## Author Contributions

These authors contributed equally to this work.

## Acknowledgments

We gratefully acknowledge the support by the “Technologie-Transfer-Förderung” of the Upper Austrian Government (Wi-2014-200710/13-Kx/Kai). The second author was also supported by the Slovak grant APVV-14-0013. Finally, we would like to thank the four anonymous referees for their valuable comments.

## Conflicts of Interest

The authors declare no conflict of interest.

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Figure 1. The lattices $( L * , ≤ L * )$ (left) and $( L 2 ( I ) , ≤ comp )$ (right). Note the difference of two orders: we have $( x 1 , x 2 ) ≤ L * ( y 1 , y 2 )$, $( z 1 , z 2 ) ≤ L * ( y 1 , y 2 )$, and $( u 1 , u 2 ) ≤ comp ( w 1 , w 2 )$, but $( x 1 , x 2 )$ and $( z 1 , z 2 )$ are not comparable in $( L * , ≤ L * )$, and $( v 1 , v 2 )$ is neither comparable to $( u 1 , u 2 )$ nor to $( w 1 , w 2 )$ with respect to $≤ comp$. Also, a hint for the constructions of the order reversing involutions $N L *$ and $N L 2 ( I )$ as reflections through the appropriate diagonal (dashed line) of $I × I$ is given.
Figure 1. The lattices $( L * , ≤ L * )$ (left) and $( L 2 ( I ) , ≤ comp )$ (right). Note the difference of two orders: we have $( x 1 , x 2 ) ≤ L * ( y 1 , y 2 )$, $( z 1 , z 2 ) ≤ L * ( y 1 , y 2 )$, and $( u 1 , u 2 ) ≤ comp ( w 1 , w 2 )$, but $( x 1 , x 2 )$ and $( z 1 , z 2 )$ are not comparable in $( L * , ≤ L * )$, and $( v 1 , v 2 )$ is neither comparable to $( u 1 , u 2 )$ nor to $( w 1 , w 2 )$ with respect to $≤ comp$. Also, a hint for the constructions of the order reversing involutions $N L *$ and $N L 2 ( I )$ as reflections through the appropriate diagonal (dashed line) of $I × I$ is given.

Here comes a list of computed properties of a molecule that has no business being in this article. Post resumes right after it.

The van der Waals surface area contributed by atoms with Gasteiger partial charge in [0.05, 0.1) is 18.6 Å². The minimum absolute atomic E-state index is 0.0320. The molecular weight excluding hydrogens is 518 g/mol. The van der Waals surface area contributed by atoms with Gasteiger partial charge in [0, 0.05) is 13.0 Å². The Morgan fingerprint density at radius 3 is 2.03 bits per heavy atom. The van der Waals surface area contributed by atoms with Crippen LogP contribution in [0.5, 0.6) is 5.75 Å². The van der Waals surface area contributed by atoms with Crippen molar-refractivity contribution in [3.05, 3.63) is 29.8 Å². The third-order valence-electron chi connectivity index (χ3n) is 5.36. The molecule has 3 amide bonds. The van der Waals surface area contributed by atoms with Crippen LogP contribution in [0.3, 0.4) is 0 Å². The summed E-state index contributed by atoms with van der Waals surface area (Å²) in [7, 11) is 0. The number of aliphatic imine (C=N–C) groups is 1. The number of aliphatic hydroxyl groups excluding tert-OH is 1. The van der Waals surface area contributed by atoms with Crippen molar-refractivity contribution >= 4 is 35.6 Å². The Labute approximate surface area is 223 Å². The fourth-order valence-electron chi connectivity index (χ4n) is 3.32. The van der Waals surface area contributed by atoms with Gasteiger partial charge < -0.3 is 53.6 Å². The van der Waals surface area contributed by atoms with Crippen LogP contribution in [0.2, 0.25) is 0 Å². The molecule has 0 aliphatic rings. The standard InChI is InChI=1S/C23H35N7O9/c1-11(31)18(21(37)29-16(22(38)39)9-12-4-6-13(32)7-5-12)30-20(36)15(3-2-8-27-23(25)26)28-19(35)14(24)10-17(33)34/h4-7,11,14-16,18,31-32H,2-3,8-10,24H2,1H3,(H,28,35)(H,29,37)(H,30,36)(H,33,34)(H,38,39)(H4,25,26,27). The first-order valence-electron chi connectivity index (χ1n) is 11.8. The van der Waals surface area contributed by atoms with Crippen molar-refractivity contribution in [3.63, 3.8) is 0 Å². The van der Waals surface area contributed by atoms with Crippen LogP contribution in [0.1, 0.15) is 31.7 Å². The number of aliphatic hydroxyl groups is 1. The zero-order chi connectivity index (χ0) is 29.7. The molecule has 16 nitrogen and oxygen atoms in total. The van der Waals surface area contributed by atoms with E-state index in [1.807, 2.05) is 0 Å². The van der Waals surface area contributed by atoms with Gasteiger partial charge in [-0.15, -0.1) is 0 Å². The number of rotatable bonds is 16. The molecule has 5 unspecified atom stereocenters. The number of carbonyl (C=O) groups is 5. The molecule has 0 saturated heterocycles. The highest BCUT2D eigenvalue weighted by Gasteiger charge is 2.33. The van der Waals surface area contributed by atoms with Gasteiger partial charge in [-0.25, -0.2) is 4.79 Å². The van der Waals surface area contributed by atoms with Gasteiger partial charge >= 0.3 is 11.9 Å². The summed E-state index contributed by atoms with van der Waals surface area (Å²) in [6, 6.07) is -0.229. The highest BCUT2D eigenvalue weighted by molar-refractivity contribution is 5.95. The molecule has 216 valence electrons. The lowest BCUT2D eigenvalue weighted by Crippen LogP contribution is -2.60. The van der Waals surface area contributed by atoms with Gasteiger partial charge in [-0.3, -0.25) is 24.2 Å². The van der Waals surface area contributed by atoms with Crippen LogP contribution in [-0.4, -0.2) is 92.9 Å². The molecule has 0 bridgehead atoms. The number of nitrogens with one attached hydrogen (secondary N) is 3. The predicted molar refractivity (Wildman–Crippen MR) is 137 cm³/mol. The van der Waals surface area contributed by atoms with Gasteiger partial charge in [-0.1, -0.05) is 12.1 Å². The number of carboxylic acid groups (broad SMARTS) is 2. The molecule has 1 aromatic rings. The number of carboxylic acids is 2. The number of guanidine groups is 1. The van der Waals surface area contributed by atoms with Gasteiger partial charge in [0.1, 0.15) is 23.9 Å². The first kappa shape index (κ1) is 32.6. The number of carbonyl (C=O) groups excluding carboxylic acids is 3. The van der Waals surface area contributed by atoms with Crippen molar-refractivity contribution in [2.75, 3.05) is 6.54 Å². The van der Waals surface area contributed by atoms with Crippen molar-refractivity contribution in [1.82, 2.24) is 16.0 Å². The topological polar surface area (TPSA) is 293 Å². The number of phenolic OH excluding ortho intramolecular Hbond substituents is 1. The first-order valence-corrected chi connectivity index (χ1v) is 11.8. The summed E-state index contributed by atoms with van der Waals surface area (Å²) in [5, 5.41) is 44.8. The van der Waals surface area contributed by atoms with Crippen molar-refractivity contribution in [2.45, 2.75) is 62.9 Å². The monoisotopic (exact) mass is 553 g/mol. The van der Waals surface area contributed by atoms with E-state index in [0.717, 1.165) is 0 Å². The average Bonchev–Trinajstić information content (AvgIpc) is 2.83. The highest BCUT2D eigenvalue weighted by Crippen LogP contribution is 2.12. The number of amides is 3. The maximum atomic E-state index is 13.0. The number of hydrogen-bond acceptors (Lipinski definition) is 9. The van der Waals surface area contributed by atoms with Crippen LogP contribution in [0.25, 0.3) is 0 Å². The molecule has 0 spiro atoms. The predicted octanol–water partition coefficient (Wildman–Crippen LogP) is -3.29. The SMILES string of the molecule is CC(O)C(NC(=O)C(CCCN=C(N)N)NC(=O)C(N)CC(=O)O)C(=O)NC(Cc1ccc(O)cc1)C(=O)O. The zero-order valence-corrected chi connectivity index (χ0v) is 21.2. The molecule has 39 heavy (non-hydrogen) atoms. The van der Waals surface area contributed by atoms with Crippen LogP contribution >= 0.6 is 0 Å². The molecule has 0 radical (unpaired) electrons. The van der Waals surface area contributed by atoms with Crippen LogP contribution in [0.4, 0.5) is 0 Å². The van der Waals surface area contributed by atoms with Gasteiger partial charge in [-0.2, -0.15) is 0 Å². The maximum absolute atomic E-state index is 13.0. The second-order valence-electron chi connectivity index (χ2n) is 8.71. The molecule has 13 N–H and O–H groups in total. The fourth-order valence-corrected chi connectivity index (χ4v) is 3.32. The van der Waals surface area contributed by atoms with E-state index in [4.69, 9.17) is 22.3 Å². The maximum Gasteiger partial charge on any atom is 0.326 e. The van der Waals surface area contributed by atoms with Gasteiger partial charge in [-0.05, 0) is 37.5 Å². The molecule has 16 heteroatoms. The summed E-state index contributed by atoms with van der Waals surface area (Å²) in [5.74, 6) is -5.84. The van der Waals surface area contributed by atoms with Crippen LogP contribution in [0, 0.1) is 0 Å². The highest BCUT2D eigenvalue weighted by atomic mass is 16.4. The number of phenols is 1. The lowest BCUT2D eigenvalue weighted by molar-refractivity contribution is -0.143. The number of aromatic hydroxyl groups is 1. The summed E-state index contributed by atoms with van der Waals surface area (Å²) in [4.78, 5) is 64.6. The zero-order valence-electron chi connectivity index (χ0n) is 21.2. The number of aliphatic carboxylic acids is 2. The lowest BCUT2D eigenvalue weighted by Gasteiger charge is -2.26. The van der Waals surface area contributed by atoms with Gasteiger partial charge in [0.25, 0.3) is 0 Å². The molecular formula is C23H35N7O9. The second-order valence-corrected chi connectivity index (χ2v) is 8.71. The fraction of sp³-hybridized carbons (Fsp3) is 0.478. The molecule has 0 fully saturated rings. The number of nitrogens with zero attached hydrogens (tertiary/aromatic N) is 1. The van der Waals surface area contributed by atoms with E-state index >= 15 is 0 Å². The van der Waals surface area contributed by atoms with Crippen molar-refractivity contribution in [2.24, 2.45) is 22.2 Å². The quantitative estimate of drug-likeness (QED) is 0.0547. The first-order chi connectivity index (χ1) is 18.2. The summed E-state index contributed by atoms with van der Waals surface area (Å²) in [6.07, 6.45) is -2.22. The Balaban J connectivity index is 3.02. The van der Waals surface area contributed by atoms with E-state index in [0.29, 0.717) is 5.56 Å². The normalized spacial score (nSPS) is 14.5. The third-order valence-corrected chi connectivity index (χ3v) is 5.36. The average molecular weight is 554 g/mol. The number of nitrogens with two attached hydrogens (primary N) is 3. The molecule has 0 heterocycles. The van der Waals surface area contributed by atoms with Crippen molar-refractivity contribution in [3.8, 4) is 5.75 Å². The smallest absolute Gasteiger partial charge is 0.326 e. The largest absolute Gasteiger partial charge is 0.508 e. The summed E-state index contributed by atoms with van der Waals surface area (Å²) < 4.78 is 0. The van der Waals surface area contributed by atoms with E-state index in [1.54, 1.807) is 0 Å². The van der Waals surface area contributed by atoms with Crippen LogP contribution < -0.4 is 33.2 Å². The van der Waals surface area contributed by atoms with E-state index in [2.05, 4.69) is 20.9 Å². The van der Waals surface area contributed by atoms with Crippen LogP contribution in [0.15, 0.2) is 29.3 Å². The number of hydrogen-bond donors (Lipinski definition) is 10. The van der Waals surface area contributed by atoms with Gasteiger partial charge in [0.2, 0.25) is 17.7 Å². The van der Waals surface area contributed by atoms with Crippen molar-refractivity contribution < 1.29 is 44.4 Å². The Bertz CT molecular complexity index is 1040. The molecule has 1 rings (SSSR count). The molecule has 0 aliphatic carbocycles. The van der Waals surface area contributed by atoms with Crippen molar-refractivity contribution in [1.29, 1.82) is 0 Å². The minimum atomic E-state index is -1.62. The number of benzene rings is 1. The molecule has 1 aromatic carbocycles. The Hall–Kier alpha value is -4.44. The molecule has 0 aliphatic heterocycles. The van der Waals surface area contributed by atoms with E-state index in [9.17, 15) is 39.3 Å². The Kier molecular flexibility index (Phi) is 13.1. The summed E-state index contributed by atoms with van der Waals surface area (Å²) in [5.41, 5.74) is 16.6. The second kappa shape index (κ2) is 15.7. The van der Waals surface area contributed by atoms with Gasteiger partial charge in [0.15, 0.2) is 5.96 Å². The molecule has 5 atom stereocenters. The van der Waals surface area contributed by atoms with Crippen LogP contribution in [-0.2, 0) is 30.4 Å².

Figure 2. The lattices $( L * , ≤ L * )$ (left), $( L 2 ( I ) , ≤ comp )$ (center), and $( I × I , ≤ comp )$ (right). The mirror symmetry between $L *$ and $L 2 ( I )$ shows that $( L * , ≤ L * )$ and $( L 2 ( I ) , ≤ comp )$ are isomorphic, and $( L 2 ( I ) , ≤ comp )$ is a sublattice of $( I × I , ≤ comp )$.
Figure 2. The lattices $( L * , ≤ L * )$ (left), $( L 2 ( I ) , ≤ comp )$ (center), and $( I × I , ≤ comp )$ (right). The mirror symmetry between $L *$ and $L 2 ( I )$ shows that $( L * , ≤ L * )$ and $( L 2 ( I ) , ≤ comp )$ are isomorphic, and $( L 2 ( I ) , ≤ comp )$ is a sublattice of $( I × I , ≤ comp )$.
Figure 3. Crisp sets, fuzzy sets, $L *$-fuzzy sets, and picture fuzzy sets, and the corresponding sets of truth values.
Figure 3. Crisp sets, fuzzy sets, $L *$-fuzzy sets, and picture fuzzy sets, and the corresponding sets of truth values.